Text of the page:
Wednesday, September 20, 2017

New Classroom Robot from Texas Instruments

"Texas Instruments Debuts Classroom Robot

Texas Instruments has unveiled the TI-Innovator Rover, a robot for use in middle and high school STEM classrooms.

Students can connect to Rover through the TI Innovator Hub with a TI-84 Plus CE or TI-Nspire CX graphing calculator and program the robot to draw, dance or crash. Other features of the robotic car include:
  • A color sensor;
  • A rechargeable battery;
  • A distance sensor;
  • An LED display;
  • A gyroscope; and
  • A marker holder for drawing on paper.
Girls Inc Dallas used Rover in a pilot and asked students to algebra and geometry to crash the robot or make it follow a line. "I'd give the Rover an A+, because I really, really love using it," said Mia Gonzales, a sophomore at Bishop Dunne Catholic High School, in a prepared statement. "It's more interactive than what you would usually do in a regular classroom with math; it's hands-on, very visual, and fun and exciting at the same time."

"Normally, I'm really distracted when it comes to math, but this was fun enough for me to pay attention," added Zamantha Romero, a freshman at Sunset High School, in a news release.

"We created Rover to demystify robotics and give students who might be intimidated by programming an easy on-ramp to learn to code," said Peter Balyta, president of TI Education Technology, in a prepared statement. "Given the sheer joy we have seen on students' faces as they learned to code during our testing phase, we are excited to see how Rover will inspire more young minds through an introduction to robotics."
The Rover is slated for availability in the United States and Canada this fall and in Europe early next year. For more information visit"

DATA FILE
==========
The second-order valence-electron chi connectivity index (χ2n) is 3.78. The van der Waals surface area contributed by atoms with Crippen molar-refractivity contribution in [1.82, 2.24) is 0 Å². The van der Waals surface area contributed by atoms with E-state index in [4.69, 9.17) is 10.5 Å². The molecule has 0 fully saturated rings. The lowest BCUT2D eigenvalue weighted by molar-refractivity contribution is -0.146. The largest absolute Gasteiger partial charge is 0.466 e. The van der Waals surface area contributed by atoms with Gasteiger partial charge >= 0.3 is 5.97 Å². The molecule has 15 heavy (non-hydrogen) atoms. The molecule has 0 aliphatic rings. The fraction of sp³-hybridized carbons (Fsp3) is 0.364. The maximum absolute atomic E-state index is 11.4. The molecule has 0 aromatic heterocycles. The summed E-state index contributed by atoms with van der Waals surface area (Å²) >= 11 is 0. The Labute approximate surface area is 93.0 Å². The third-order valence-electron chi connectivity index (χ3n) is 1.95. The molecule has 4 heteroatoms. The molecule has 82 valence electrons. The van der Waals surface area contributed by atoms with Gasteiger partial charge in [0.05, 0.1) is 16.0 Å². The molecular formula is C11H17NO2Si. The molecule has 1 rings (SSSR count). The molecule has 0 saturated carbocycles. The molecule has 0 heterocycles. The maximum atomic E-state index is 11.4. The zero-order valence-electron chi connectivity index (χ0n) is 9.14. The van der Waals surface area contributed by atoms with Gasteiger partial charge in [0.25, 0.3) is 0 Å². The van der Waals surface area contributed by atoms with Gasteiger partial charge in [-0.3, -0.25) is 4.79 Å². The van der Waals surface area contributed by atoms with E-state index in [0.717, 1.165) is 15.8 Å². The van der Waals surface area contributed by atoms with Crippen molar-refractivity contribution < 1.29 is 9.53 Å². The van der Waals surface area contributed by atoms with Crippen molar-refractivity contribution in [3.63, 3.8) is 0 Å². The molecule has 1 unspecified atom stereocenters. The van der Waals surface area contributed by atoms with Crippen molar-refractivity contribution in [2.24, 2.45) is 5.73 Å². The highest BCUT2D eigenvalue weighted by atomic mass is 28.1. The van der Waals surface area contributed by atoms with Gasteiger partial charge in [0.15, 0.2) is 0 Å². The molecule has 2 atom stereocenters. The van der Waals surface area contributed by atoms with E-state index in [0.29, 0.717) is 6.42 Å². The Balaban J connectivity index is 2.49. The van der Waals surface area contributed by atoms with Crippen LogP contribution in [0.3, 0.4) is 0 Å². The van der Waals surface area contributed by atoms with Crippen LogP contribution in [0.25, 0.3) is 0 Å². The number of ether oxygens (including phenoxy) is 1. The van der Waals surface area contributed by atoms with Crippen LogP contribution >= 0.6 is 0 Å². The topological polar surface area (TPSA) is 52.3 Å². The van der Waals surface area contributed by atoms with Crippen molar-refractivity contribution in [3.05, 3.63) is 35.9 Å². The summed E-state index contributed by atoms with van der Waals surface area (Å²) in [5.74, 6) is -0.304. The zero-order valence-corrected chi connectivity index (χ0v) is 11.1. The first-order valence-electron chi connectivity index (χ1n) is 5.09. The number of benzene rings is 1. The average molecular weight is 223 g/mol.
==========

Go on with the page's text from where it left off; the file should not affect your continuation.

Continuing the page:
"New Kid-oriented Robot"

Good piece from CNET...

"Cue is a comedian trapped in a robot body

The new kid-oriented robot has four personalities to choose from and you can even have a text conversation with it.

Fancy a friendly game of soccer with your robot pal? San Mateo, California-based Wonder Workshop's new Cue robot will be your own personal David Beckham.

The kid-oriented Cue does bear a resemblance to Sphero's BB-8, but LED lights on its face give the robot more personality than the Star Wars droid.

It also has a more robust personality as users can choose one of four avatars, each with different character traits. You get one avatar out of the box then pay an extra $4.99 each to add the other three.

Send text messages to Cue through the app and it responds with sound, movement or snarky remarks depending on what you ask. You can also code Cue using block-based programming or Javascript.

Powered by an artificial intelligence engine, the more you interact with Cue the more it learns about you. It's a little like Anki's Cozmo robot that expresses emotions and changes how it responds based on your previous interactions.."

Best Robot Videos for KIDS!

Discover the very best robot videos YouTube has to offer - brought to you by National Geographic Kids!

Saturday, September 2, 2017

Kindergarten STEM: Early​ ​Engineering​ ​with​ ​Programmable​ ​Robots

From EdTech Digest - Great article: